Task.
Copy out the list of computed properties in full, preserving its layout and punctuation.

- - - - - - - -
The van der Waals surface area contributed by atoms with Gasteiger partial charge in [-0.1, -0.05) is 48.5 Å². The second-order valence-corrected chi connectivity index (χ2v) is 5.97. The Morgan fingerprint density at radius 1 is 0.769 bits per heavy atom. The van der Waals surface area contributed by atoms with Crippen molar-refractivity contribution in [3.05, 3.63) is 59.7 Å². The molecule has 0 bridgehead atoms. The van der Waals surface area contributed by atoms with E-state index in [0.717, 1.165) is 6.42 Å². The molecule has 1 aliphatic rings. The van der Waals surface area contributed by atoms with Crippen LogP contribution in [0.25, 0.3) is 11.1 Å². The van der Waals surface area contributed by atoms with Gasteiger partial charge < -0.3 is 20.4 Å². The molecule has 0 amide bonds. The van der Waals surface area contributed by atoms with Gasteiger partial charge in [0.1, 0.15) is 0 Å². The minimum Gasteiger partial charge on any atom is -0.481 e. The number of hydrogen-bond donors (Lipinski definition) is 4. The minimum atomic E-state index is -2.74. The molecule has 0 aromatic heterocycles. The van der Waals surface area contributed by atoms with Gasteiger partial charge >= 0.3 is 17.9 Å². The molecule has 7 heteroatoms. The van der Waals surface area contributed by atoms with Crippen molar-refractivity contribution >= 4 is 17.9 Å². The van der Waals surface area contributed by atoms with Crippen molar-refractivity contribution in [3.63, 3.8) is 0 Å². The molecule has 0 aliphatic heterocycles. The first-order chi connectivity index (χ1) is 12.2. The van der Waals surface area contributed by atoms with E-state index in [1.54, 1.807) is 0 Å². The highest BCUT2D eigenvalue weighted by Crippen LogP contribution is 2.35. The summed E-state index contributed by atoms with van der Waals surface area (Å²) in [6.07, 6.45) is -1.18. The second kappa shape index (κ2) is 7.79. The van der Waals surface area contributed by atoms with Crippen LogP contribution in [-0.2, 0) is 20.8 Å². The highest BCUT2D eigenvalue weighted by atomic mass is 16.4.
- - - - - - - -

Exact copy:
The van der Waals surface area contributed by atoms with Gasteiger partial charge in [-0.1, -0.05) is 48.5 Å². The second-order valence-corrected chi connectivity index (χ2v) is 5.97. The Morgan fingerprint density at radius 1 is 0.769 bits per heavy atom. The van der Waals surface area contributed by atoms with Crippen molar-refractivity contribution in [3.05, 3.63) is 59.7 Å². The molecule has 0 bridgehead atoms. The van der Waals surface area contributed by atoms with E-state index in [0.717, 1.165) is 6.42 Å². The molecule has 1 aliphatic rings. The van der Waals surface area contributed by atoms with Crippen LogP contribution in [0.25, 0.3) is 11.1 Å². The van der Waals surface area contributed by atoms with Gasteiger partial charge < -0.3 is 20.4 Å². The molecule has 0 amide bonds. The van der Waals surface area contributed by atoms with Gasteiger partial charge in [0.1, 0.15) is 0 Å². The minimum Gasteiger partial charge on any atom is -0.481 e. The number of hydrogen-bond donors (Lipinski definition) is 4. The minimum atomic E-state index is -2.74. The molecule has 0 aromatic heterocycles. The van der Waals surface area contributed by atoms with Gasteiger partial charge >= 0.3 is 17.9 Å². The molecule has 7 heteroatoms. The van der Waals surface area contributed by atoms with Crippen molar-refractivity contribution >= 4 is 17.9 Å². The van der Waals surface area contributed by atoms with Crippen molar-refractivity contribution in [3.63, 3.8) is 0 Å². The molecule has 0 aliphatic heterocycles. The first-order chi connectivity index (χ1) is 12.2. The van der Waals surface area contributed by atoms with E-state index in [1.54, 1.807) is 0 Å². The highest BCUT2D eigenvalue weighted by Crippen LogP contribution is 2.35. The summed E-state index contributed by atoms with van der Waals surface area (Å²) in [6.07, 6.45) is -1.18. The second kappa shape index (κ2) is 7.79. The van der Waals surface area contributed by atoms with Crippen LogP contribution in [-0.2, 0) is 20.8 Å². The highest BCUT2D eigenvalue weighted by atomic mass is 16.4.